- Pat Leonard – performed the role of "Cowboy Pat".
- Margaret Cormier – child performer in the "Story Tales" segment.
- Maxfield Green – child performer in the "Story Tales" segment.
- Alexa Green – child performer in the "Story Tales" segment.
- Patricia Cormier – narrator for the "Story Tales" segment.
The first season of the series has a developing storyline which establishes the primary premise: the host of the lackluster "Cowboy Pat" show, a run-of-the-mill local children's show that has been on the air for thirty years, disappears in a mysterious flash of light, the oddly autonomous puppet co-host Smilin' Tom enlists the show's apathetic late-teen technician to fill his role, a mysterious figure in black named Chip appears to take over the technician's role, and a bumbling detective arrives to investigate the disappearance. In time Phyllis Blanding, a fussy woman from C.U.T.E.S.E.Y. (The Council for the Unification of Television Entertainment Standards Everywhere, Yahoo!) arrives to oversee their programming. The detective accuses the puppet of being an alien, which to everyone's surprise turns out to be true, a battle for control of the show occurs between a malevolent alien race and the co-hosts, and in the final scene of the season the entire studio building is accidentally launched into space as a result of this battle. Season one also includes numerous mock ads, the "Think about it! With Professor Dave" segment in which a rather empty-headed slacker tries to present nature programming, and "Trail of the Royal Mounted", an actual 1930s Canadian black and white serial re-edited and re-dubbed for comic effect.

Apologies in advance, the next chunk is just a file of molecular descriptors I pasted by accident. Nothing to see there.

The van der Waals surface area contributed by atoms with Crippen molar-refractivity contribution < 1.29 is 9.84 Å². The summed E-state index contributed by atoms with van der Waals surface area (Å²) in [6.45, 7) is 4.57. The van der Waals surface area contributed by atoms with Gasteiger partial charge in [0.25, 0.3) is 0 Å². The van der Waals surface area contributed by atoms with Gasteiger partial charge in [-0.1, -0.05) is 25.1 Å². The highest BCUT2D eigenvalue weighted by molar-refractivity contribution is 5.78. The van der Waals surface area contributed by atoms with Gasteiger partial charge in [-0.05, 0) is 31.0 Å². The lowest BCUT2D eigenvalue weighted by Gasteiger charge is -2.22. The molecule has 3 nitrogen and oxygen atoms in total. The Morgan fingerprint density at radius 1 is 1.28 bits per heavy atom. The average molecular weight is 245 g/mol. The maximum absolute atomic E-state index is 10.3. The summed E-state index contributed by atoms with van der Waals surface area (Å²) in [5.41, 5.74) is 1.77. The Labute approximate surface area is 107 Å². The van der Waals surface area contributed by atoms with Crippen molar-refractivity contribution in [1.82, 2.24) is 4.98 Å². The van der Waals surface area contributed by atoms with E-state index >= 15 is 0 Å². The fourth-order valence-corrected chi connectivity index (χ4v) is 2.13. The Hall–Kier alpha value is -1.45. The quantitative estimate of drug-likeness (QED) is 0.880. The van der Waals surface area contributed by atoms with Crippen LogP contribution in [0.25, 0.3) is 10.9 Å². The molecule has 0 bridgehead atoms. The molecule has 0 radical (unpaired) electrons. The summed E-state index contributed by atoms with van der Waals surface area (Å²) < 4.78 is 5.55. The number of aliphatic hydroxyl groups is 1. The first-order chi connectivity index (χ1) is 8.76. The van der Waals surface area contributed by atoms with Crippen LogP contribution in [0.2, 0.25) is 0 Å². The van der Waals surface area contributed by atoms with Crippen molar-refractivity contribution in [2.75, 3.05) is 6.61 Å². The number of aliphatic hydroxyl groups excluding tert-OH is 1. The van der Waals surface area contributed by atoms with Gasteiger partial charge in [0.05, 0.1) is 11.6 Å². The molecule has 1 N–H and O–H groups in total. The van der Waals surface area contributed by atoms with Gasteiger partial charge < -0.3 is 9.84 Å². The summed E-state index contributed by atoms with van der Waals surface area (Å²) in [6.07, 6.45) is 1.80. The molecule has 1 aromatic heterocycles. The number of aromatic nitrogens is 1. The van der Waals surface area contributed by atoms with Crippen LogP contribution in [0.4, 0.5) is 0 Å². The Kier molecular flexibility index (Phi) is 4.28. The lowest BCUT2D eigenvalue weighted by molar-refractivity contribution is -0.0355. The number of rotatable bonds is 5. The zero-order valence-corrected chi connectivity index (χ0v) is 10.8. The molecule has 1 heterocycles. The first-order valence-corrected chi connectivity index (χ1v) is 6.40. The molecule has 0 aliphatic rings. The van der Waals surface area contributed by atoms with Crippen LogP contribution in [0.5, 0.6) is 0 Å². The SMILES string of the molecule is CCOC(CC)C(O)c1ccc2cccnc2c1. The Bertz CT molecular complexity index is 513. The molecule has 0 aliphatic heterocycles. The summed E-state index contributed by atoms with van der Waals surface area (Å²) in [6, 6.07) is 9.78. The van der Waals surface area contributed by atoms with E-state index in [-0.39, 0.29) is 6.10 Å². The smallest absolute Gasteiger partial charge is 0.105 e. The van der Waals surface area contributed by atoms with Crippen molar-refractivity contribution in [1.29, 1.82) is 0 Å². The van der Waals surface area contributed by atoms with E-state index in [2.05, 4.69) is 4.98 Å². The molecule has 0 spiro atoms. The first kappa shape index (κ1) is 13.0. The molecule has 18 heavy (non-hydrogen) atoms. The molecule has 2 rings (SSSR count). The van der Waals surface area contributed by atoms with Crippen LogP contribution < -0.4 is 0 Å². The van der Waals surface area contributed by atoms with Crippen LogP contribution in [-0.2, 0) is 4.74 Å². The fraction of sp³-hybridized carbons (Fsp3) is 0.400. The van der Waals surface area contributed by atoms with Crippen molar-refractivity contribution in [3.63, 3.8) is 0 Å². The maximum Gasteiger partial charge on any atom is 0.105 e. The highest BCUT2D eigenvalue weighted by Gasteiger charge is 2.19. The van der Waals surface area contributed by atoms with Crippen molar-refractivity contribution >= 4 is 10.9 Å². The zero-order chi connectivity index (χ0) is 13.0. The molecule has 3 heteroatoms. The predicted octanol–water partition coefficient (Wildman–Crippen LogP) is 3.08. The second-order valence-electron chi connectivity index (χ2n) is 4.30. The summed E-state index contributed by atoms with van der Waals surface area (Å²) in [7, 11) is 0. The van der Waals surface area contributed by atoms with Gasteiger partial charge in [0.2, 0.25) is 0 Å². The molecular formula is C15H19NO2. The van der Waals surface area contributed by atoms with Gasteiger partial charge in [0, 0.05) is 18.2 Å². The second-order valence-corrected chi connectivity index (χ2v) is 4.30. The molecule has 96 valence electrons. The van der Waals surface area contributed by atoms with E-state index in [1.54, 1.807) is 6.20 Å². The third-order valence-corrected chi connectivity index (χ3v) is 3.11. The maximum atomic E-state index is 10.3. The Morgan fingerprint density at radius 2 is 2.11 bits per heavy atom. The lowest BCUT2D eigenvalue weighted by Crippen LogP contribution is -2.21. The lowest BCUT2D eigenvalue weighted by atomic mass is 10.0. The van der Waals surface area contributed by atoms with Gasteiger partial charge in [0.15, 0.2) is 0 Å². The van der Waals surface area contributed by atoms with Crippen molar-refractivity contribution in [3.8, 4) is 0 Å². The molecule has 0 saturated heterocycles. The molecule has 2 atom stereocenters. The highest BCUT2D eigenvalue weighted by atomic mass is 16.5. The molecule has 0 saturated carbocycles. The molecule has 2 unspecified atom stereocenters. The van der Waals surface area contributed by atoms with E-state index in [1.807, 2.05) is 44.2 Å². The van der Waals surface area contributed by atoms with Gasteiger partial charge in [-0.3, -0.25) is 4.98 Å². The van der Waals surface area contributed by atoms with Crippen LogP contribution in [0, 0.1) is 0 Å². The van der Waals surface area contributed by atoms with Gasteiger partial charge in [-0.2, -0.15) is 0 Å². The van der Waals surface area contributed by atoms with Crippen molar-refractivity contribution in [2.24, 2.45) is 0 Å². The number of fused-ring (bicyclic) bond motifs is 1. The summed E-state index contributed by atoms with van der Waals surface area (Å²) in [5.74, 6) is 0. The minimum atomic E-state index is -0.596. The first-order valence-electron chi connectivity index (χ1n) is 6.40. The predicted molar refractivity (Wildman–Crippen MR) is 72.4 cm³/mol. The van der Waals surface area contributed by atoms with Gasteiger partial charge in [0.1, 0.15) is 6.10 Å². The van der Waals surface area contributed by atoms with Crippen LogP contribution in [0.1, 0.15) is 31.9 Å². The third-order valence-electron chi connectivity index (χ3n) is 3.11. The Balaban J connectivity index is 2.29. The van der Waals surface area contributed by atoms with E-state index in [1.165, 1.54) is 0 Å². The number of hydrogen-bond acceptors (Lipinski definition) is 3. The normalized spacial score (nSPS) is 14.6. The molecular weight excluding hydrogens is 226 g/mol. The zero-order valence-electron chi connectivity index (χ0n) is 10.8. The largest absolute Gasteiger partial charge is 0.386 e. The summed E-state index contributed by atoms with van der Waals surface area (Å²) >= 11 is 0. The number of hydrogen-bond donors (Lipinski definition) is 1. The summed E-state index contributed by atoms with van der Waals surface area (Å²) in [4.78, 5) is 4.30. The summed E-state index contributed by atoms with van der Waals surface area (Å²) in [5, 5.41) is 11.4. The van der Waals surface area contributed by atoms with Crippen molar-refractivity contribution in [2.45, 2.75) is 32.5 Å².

Finding themselves in space, Slim, Smilin' Tom, Phyllis, and Chip discover that in space they are able to pick up the astonishing amount of television being broadcast by alien worlds, and they are able to navigate around the galaxy. In time they find that the broadcasting in the galaxy is controlled by a robotic entity called IB (Interstellar Broadcasting), and when an election is announced for the head of IB, Phyllis decides to run. Meanwhile, Smilin' Tom decides he has to find his long-lost twin brother and solicits a television program that specializes in solving mysteries, called "Tangled Webs", to help him in his search. Slim is kidnapped by an alien called Dipswitch but turns out to be just down the hall. Dipswitch is actually trying to connect with Chip, who leaves with him to become a transdimensional being. IB tries many things to keep Phyllis from winning the election, but she is eventually crowned Queen of the Universe and leaves to begin her rule. Smilin' Tom finds his brother running a video store in Peterborough and leaves to join him. The season includes many segments such as "The Rugged Road To Learning", a re-dubbed black and white documentary from 1910, "Sally Polkadot" a sweetly bizarre stop-action puppet show voiced by a British woman (Laura Jarrah), and "Esoteric Knowledge", a low-budget science show apparently from the 60s hosted by the generally misinformed Dr. Onius.